The world is hurting.
There’s so much brokenness and pain.
We are grieving the loss of life in the Middle East along with you, both Israeli and Palestinian.
We ache with the vulnerable.
Right now, there are more displaced people globally than ever before in the history of the world—more than 110 million individuals have been forced to flee their homes and the number is growing daily. Global instability is increasing from the Middle East to the war in Ukraine; to the ongoing conflict in Syria; to climate disasters and economic turmoil in East Africa and Latin America.
Unfortunately, many families and individuals who seek safety and refuge are not always met with open arms. The treatment of vulnerable migrants can range from compassionate and accommodating to restrictive and even inhumane depending on the host country’s policies and the political climate. This happens everywhere, including in the United States.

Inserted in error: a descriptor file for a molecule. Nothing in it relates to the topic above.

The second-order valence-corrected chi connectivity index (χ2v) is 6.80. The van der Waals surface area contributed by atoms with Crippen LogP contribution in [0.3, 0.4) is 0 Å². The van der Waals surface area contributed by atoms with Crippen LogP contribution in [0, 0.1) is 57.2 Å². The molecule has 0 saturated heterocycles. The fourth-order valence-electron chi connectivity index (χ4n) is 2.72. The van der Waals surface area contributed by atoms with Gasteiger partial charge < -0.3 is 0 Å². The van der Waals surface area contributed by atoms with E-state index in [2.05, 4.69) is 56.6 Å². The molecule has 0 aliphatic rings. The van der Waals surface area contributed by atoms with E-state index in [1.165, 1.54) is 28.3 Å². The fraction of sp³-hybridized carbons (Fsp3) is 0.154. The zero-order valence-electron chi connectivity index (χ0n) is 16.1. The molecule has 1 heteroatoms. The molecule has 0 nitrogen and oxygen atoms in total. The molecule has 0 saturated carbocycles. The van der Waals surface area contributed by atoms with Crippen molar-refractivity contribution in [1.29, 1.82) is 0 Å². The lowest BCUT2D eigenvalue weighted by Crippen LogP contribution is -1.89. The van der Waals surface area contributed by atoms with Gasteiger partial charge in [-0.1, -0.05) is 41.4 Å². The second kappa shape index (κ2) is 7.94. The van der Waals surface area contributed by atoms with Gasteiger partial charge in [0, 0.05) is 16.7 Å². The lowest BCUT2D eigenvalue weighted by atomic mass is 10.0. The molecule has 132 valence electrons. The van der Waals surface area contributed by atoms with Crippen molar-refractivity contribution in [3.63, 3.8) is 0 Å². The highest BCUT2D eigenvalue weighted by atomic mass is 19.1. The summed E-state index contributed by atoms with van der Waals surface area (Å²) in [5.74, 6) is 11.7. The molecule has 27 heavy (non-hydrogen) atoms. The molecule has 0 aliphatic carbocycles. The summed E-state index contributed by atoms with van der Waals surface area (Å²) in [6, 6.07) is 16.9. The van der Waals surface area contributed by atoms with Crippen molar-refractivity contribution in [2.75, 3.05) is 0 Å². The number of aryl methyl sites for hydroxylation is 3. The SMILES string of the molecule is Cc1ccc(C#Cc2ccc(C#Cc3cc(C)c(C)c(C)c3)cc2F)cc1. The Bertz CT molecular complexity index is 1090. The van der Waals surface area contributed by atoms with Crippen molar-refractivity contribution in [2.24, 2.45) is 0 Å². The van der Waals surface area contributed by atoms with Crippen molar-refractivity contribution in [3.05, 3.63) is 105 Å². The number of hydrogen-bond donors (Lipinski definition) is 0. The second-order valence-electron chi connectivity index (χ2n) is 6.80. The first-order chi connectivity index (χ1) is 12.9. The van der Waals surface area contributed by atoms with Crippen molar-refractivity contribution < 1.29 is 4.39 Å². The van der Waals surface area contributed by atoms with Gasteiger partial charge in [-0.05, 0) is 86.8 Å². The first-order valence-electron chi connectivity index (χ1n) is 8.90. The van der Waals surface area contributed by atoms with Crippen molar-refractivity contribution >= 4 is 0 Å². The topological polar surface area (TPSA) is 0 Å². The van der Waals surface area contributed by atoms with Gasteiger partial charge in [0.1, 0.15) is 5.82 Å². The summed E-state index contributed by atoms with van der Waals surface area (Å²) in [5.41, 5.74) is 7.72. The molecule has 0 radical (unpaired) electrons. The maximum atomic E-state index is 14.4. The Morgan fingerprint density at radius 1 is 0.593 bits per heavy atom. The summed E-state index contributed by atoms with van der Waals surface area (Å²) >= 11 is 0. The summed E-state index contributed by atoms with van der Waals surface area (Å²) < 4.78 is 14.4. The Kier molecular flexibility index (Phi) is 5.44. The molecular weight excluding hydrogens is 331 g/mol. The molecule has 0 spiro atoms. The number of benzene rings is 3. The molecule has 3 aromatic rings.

This global crisis is vast and displaced populations are not limited to any one region; they are found all over the world. The numbers we are seeing at the U.S. southern border, while they seem large, are only a small fraction of the overall global displacement.
Here are some key points to understand about the migration of vulnerable people around the world:
The root causes of migration are complex and interconnected. Often called “push factors,” these are some of the reasons people have made the difficult decision to leave their homes and seek safety elsewhere.
One of the primary causes of displacement is armed conflict. War, instability, gang recruitment, and widespread deadly violence push migrants from their homes. These circumstances force individuals and families to leave behind their lives, possessions, and communities in search of safety.